Lawmakers again urge NATO to buy French warships slated for Russia
By MATT MILLHAM | STARS AND STRIPES Published: November 7, 2014
KAISERSLAUTERN, Germany — U.S. lawmakers are again urging France to renege on selling two warships to Russia, proposing that NATO buy or lease the ships instead.
Such a move would show Russian President Vladimir Putin “that our rhetorical resolve is matched by our actual resolve and that this alliance will not tolerate or abet his dangerous actions in Europe,” a bipartisan group of congressmen said in a letter Tuesday to NATO’s new secretary-general, Jens Stoltenberg.
The U.S. and other allies have repeatedly pressed France to cancel delivery of two high-tech assault ships to Russia in response to Moscow’s annexation of Crimea and continued meddling in Ukraine.
France has agreed to postpone delivery but has balked at canceling the contract outright. Such a move would leave France with roughly $1.6 billion in unneeded hardware and on the hook for reimbursing Moscow.
“Sensitive to the financial burden that France may incur should it rightly refuse to transfer these warships to Russia, we renew our call that NATO purchase or lease the warships as a common naval asset,” the lawmakers wrote.
The first of the two Mistral-class amphibious assault ships is ready for delivery and would already be in Russian hands had France not bent to international pressure. Moscow now expects to take delivery of the warship Nov. 14, according to Russian state-run broadcaster RT.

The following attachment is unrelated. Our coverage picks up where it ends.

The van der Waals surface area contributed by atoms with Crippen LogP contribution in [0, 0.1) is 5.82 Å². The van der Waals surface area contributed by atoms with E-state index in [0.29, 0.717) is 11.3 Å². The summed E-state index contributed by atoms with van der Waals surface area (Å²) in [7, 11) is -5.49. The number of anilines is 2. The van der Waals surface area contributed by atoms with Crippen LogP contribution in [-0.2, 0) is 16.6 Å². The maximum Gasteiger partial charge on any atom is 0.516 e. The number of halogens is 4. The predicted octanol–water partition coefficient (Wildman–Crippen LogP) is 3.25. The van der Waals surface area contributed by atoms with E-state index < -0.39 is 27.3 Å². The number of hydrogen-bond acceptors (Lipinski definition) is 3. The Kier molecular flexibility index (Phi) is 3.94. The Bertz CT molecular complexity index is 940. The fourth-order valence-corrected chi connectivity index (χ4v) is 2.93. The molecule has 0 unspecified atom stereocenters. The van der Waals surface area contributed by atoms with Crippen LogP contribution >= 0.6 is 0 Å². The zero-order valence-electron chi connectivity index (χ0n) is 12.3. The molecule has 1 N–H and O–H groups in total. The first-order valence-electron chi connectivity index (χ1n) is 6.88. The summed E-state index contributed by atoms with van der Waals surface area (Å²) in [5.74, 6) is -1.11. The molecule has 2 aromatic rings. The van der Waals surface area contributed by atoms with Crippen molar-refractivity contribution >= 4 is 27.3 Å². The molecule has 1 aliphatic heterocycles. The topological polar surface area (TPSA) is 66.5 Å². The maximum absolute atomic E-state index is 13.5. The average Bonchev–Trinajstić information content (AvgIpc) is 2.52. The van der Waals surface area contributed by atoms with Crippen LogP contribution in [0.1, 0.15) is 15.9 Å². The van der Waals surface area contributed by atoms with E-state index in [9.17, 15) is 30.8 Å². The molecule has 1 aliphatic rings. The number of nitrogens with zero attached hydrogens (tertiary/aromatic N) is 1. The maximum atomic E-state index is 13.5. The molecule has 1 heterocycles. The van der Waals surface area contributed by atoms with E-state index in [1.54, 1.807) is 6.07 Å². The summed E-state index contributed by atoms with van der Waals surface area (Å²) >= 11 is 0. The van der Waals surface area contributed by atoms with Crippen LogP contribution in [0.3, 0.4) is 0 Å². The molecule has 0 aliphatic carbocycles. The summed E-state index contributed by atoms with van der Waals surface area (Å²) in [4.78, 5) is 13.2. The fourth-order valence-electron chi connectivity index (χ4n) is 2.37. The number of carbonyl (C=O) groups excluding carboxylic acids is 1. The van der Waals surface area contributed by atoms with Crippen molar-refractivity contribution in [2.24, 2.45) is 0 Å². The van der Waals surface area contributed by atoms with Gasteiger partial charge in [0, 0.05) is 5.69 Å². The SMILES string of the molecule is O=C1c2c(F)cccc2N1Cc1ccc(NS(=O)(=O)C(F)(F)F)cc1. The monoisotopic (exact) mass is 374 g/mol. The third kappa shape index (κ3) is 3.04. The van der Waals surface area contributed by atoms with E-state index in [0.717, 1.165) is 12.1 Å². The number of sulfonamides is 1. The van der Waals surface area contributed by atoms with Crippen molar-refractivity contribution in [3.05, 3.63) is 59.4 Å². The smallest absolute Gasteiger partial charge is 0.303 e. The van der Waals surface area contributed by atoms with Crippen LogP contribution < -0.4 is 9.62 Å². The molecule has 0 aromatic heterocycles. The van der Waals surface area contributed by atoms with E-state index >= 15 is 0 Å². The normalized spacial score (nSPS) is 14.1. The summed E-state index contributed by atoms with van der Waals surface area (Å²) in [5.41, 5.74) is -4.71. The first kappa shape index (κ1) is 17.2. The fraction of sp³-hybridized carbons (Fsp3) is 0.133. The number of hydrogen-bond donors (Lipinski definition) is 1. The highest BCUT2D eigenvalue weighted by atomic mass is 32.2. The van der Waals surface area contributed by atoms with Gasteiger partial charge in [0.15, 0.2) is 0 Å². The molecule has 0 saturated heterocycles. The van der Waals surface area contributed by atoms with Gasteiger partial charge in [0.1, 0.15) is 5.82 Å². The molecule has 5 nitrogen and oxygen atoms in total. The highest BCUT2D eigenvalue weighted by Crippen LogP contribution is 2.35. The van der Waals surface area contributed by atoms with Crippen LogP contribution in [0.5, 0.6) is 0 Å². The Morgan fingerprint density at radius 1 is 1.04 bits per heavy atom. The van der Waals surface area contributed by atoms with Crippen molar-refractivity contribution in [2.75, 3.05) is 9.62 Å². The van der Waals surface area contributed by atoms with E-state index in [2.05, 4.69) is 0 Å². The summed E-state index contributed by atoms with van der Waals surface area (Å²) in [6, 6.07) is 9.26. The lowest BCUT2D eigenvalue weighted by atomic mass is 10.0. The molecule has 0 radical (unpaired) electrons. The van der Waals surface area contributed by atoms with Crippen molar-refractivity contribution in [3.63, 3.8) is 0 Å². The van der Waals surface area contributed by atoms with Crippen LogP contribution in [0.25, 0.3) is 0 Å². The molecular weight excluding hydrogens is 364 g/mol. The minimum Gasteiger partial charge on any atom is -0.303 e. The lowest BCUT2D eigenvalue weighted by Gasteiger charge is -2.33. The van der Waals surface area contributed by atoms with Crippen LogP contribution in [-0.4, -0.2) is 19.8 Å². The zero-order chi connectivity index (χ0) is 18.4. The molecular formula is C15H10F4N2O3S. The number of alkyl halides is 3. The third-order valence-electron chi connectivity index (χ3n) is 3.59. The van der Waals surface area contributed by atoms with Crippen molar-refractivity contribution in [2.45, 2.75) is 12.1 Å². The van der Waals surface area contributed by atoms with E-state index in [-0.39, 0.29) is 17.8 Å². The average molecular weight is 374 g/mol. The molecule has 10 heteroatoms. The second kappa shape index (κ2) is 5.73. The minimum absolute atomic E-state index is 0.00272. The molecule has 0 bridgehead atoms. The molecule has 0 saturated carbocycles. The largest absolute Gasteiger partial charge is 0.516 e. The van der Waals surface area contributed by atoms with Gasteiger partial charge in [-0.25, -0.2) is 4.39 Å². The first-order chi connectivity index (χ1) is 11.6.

Each Mistral can carry 16 heavy or 35 light helicopters plus a third of a mechanized regiment with 70 vehicles and 450 soldiers ferried to land by onboard barges or hovercraft. Each ship is also outfitted with a field hospital.
Democrat Eliot Engel, the House Foreign Affairs Committee’s ranking member, was joined by Republicans Mike Rogers, Mike Turner and Steve Chabot, and Democrats Bill Keating, Steve Cohen and Gerry Connolly in endorsing the plan, originally proposed to Stoltenberg’s predecessor as NATO chief in May.
The congressmen wrote to NATO’s new secretary-general that they “would have liked to keep this note a short one of congratulations as you assume an awesome responsibility, but circumstances require timely and decisive action on this urgent matter.”
A NATO official on Friday confirmed that the secretary-general had received the letter.
“This is an issue between the nations involved,” the official said, speaking on customary condition of anonymity. “Having said that we expect all allies to take national decisions within the greater context of the current status of relations between NATO and Russia.”